Teen Alcohol Abuse

Out of all drugs used by teenagers, alcohol is used the most frequently.

Adults are not the only ones who can suffer from alcohol abuse. Many teenagers are at risk of developing an alcohol abuse problem due to the accessibility of the substance and peer pressure. Out of all drugs used by teenagers, alcohol is used the most frequently, per the National Institute on Drug Abuse. In fact, around 10% of 8th graders, 21% of 10th graders, and 35% of 12th graders were current alcohol drinkers in 2015.

Many teenagers who choose to drink can easily develop an abuse problem due to binge drinking. Binge drinking is defined as drinking at least five drinks in two hours or less.

Teenagers who have an alcohol abuse problem may exhibit signs and symptoms to indicate there is a problem. Teen alcohol abuse symptoms include:


  • Lying.
  • Having alcohol paraphernalia.
  • Becoming violent or abusive toward others.
  • Staying away from family.
  • Mood swings.
  • Changing social circles.
  • Breaking curfew or other rules.
  • Smelling of alcohol.

Teen alcohol abuse may not seem like a huge issue; however, alcohol is considered a drug and must be treated as one. Alcohol has the ability to alter moods. Most teenagers cannot handle the effects of alcohol and are not responsible enough to deal with it. While many parents and guardians assume other drugs, such as marijuana, are worse than alcohol, they must realize how easily accessible alcohol is, and how much damage it can do to a teen.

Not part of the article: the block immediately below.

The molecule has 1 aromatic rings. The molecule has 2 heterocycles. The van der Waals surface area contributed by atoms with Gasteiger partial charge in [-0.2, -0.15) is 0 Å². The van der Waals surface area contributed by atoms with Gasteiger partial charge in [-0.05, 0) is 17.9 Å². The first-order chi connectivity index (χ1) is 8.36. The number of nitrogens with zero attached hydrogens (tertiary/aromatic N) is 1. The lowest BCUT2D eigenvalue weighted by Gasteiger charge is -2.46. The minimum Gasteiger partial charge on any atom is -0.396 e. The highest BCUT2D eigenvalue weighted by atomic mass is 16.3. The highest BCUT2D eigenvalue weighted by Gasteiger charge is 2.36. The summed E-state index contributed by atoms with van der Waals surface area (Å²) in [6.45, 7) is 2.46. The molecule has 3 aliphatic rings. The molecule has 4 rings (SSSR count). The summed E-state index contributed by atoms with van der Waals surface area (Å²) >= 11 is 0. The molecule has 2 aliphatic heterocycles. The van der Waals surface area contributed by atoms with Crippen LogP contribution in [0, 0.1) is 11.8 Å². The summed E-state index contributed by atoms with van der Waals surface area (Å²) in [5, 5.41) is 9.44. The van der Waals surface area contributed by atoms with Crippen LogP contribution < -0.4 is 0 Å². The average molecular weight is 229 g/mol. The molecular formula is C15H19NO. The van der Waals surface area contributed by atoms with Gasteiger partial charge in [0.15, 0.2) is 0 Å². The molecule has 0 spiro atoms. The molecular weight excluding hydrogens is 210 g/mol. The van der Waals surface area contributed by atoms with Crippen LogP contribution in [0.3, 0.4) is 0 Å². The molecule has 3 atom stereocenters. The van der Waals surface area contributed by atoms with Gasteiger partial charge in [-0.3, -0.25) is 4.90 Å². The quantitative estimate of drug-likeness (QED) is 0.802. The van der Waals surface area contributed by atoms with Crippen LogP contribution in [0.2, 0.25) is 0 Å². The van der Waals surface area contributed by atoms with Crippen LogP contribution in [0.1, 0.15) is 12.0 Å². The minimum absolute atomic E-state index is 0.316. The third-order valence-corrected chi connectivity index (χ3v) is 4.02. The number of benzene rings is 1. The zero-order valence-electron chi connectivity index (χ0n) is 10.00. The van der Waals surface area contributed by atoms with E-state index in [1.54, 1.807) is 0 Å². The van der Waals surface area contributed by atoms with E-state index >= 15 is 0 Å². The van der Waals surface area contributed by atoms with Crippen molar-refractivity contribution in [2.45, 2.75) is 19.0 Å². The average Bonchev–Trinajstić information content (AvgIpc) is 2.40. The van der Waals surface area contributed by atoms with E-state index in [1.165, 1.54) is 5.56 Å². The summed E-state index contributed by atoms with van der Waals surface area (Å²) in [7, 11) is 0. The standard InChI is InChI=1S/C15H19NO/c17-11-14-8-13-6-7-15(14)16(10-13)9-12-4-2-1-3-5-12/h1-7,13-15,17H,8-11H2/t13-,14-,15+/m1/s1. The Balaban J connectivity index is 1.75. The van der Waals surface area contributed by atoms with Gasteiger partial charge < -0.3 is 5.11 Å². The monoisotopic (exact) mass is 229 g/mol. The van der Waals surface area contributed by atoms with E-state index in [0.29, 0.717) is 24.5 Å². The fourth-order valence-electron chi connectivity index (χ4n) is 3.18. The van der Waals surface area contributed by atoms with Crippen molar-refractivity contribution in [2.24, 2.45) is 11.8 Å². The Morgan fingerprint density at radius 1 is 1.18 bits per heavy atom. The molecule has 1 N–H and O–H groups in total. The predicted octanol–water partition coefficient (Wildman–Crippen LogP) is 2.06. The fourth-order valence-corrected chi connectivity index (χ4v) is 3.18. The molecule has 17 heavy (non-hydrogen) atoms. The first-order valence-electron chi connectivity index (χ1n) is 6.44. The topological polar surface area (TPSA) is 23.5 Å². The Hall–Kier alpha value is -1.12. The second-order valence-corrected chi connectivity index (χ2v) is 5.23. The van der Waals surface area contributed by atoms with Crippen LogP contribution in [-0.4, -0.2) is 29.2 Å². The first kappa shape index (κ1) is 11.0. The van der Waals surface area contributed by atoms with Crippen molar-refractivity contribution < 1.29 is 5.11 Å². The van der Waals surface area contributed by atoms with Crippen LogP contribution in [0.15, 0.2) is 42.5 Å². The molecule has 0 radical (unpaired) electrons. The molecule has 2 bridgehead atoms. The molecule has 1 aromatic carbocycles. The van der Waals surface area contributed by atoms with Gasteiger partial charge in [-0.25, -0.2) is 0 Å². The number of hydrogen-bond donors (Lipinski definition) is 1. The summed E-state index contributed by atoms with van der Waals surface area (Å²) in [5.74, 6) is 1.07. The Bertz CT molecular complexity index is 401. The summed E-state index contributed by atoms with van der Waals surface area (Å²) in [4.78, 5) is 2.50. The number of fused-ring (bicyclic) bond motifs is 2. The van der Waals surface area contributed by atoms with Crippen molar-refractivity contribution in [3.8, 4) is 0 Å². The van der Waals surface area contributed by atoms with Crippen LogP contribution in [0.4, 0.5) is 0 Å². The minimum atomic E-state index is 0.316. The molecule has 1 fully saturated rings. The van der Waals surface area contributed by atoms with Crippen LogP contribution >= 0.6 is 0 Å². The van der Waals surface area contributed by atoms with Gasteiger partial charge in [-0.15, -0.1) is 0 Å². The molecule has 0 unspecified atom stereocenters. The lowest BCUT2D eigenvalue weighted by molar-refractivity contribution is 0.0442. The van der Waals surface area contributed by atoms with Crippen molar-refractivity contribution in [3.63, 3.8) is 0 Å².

Teens who abuse alcohol are at an increased risk in a number of ways. As studies have shown, teens that drink are more sexually active and participate in unprotected sex more often than teens who do not consume alcohol. These teens are also at an increased risk of becoming a victim of rape, robbery or assault.

According to the National Institute of Health, teens who abuse alcohol at a young age are much more likely to develop a dependency on alcohol when they get older. Teen alcohol abuse can also result in poor grades and troubled behavior.

Not only can alcohol abuse alter how a teen acts, it can also have adverse effects on the brain. Studies show that brain development continues past the teenage years. Alcohol abuse during the brain’s formative years can negatively impact how the brain develops and can also lead to learning problems.